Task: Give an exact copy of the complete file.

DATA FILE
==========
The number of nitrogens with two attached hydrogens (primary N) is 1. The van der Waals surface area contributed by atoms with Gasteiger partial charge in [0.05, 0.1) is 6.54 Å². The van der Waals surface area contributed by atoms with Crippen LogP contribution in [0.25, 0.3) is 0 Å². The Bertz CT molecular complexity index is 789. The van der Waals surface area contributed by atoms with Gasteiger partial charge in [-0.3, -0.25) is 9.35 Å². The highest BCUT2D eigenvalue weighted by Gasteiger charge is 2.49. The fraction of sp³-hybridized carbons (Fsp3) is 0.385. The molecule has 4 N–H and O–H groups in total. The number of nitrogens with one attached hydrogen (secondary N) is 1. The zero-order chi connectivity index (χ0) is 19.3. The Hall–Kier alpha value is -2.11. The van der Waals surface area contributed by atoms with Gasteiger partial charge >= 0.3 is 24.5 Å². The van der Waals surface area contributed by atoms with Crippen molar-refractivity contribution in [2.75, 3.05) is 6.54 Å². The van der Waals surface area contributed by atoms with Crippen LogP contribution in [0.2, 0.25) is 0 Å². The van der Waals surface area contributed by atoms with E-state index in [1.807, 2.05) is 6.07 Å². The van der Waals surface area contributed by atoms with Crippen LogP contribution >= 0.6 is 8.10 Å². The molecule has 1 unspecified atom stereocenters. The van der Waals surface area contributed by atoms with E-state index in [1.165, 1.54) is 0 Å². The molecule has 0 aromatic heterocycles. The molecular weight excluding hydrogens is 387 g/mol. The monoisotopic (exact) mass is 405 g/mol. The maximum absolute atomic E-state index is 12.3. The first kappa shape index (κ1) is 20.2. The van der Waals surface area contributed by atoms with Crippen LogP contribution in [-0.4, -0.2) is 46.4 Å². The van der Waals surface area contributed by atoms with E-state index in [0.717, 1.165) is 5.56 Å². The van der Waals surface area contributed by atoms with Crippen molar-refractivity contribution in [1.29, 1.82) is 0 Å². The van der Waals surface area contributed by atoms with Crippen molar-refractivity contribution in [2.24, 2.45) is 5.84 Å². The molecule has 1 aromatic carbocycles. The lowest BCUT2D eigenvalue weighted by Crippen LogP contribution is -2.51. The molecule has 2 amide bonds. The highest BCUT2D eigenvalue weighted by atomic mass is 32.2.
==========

The number of nitrogens with two attached hydrogens (primary N) is 1. The van der Waals surface area contributed by atoms with Gasteiger partial charge in [0.05, 0.1) is 6.54 Å². The van der Waals surface area contributed by atoms with Crippen LogP contribution in [0.25, 0.3) is 0 Å². The Bertz CT molecular complexity index is 789. The van der Waals surface area contributed by atoms with Gasteiger partial charge in [-0.3, -0.25) is 9.35 Å². The highest BCUT2D eigenvalue weighted by Gasteiger charge is 2.49. The fraction of sp³-hybridized carbons (Fsp3) is 0.385. The molecule has 4 N–H and O–H groups in total. The number of nitrogens with one attached hydrogen (secondary N) is 1. The zero-order chi connectivity index (χ0) is 19.3. The Hall–Kier alpha value is -2.11. The van der Waals surface area contributed by atoms with Gasteiger partial charge >= 0.3 is 24.5 Å². The van der Waals surface area contributed by atoms with Crippen molar-refractivity contribution in [2.75, 3.05) is 6.54 Å². The van der Waals surface area contributed by atoms with Crippen LogP contribution in [0.2, 0.25) is 0 Å². The van der Waals surface area contributed by atoms with E-state index in [1.807, 2.05) is 6.07 Å². The van der Waals surface area contributed by atoms with Crippen LogP contribution >= 0.6 is 8.10 Å². The molecule has 1 unspecified atom stereocenters. The van der Waals surface area contributed by atoms with E-state index in [1.165, 1.54) is 0 Å². The molecule has 0 aromatic heterocycles. The molecular weight excluding hydrogens is 387 g/mol. The monoisotopic (exact) mass is 405 g/mol. The maximum absolute atomic E-state index is 12.3. The first kappa shape index (κ1) is 20.2. The van der Waals surface area contributed by atoms with Crippen LogP contribution in [-0.4, -0.2) is 46.4 Å². The van der Waals surface area contributed by atoms with E-state index in [0.717, 1.165) is 5.56 Å². The van der Waals surface area contributed by atoms with Crippen molar-refractivity contribution in [1.29, 1.82) is 0 Å². The van der Waals surface area contributed by atoms with Crippen molar-refractivity contribution in [2.24, 2.45) is 5.84 Å². The molecule has 1 aromatic carbocycles. The lowest BCUT2D eigenvalue weighted by Crippen LogP contribution is -2.51. The molecule has 2 amide bonds. The highest BCUT2D eigenvalue weighted by atomic mass is 32.2.